See your gharry arriving in real-time on an interactive map.
Built-in digital wallet handles fare payment conveniently.
Rate your experience and suggest improvements.
Fares are calculated based on the distance travelled and the number of passengers to ensure good value for individuals and families. Reliable service and fair pricing aim to make gharries people’s first choice for local trips.
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Benefits of Autonomous Gharries
Self-driving electric gharries deliver many advantages that traditional taxis and buses can’t match
Zero local emissions help protect air quality and the environment.
No stairs, low floors, or ramps enable riders of all abilities.
Shared vehicle costs mean lower fares than private transport options.
Request rides 24/7 from anywhere via the intuitive app without waiting.
AI ensures on-time arrival and optimizations like avoiding traffic jams.
First/last mile connections can expand the reach of public transit networks.
Public Perceptions of Autonomous Vehicles in Taiwan
Overall, Taiwanese attitudes towards self-driving technology seem cautiously optimistic based on surveys. While many express concerns, open pilot programs may help address them:
Top worries center around reliability, hacking risks, and how autonomous vehicles interact with unpredictable human drivers and road conditions.
Once they understand autonomous capabilities and limitations, around 65% say they would feel comfortable riding in a self-driving vehicle if given the choice.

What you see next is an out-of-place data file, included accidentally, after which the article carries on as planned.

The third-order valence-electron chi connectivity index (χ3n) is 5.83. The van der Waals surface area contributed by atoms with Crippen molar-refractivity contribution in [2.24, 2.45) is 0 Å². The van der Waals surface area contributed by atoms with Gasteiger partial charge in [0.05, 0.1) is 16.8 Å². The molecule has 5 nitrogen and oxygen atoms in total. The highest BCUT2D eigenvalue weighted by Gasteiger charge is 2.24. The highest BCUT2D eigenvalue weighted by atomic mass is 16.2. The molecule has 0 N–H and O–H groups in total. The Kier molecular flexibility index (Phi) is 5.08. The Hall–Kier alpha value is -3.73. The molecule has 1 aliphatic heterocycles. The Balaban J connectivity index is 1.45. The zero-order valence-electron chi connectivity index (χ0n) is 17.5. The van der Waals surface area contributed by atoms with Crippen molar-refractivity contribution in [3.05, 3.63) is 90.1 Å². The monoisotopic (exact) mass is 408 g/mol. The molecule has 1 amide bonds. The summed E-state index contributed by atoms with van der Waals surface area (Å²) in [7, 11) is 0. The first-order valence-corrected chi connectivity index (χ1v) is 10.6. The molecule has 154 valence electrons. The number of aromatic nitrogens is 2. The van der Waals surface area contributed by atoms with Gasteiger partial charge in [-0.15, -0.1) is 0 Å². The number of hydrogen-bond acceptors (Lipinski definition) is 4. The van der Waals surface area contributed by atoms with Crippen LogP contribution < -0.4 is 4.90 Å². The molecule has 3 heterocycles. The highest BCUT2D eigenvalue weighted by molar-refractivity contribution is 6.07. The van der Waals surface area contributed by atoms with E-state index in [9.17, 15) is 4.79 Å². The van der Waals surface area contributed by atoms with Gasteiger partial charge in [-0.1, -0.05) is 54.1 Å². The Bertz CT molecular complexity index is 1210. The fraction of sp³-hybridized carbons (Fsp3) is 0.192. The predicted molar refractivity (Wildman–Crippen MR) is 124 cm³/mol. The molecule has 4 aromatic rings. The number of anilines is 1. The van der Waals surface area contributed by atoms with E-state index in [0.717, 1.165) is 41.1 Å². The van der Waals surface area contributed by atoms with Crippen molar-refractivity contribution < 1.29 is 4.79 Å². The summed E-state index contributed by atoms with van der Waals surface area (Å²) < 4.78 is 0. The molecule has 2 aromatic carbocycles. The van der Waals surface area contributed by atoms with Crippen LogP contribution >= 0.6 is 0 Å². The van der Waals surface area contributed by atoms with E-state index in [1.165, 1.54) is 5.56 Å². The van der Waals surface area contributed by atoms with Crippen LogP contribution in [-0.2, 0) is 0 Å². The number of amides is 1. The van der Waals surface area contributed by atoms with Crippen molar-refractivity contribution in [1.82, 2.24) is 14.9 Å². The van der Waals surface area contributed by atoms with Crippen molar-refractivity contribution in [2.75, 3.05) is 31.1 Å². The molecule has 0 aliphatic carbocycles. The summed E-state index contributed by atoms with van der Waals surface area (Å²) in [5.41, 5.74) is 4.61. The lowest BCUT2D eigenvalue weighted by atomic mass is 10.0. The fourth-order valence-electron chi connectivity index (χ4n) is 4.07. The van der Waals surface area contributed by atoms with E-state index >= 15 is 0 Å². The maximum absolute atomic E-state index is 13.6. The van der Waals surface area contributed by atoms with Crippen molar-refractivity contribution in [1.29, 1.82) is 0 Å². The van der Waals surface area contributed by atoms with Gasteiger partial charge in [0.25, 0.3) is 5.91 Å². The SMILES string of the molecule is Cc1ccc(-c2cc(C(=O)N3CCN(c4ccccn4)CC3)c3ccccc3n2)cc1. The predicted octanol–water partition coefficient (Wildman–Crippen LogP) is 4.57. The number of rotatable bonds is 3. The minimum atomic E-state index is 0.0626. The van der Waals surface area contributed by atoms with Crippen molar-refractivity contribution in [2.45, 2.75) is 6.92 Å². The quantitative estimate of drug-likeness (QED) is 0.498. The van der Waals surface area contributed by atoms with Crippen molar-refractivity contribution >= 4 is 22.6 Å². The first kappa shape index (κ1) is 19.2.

Over 75% believe autonomous transport could be safer than human-operated cars once the technology matures by reducing accidents from human error or impairment.
Convenience attracts many over 80% said they would use autonomous taxis, buses, or trains if available, especially those with disabilities.
Affordability also ranks highly 60% would regularly adopt self-driving public transport to save money versus owning private vehicles in dense cities.
Around 70% support pilot programs to demonstrate progress toward addressing current doubts and familiarizing more people hands-on. Regular transparent progress reports, open community engagement sessions, and safe early pilots seem to be an ideal way to continue gaining public trust in autonomous technology for Taiwan’s long-term transportation needs and sustainability goals. The gharry program presents a prime opportunity
Safety Statistics for self driving gharry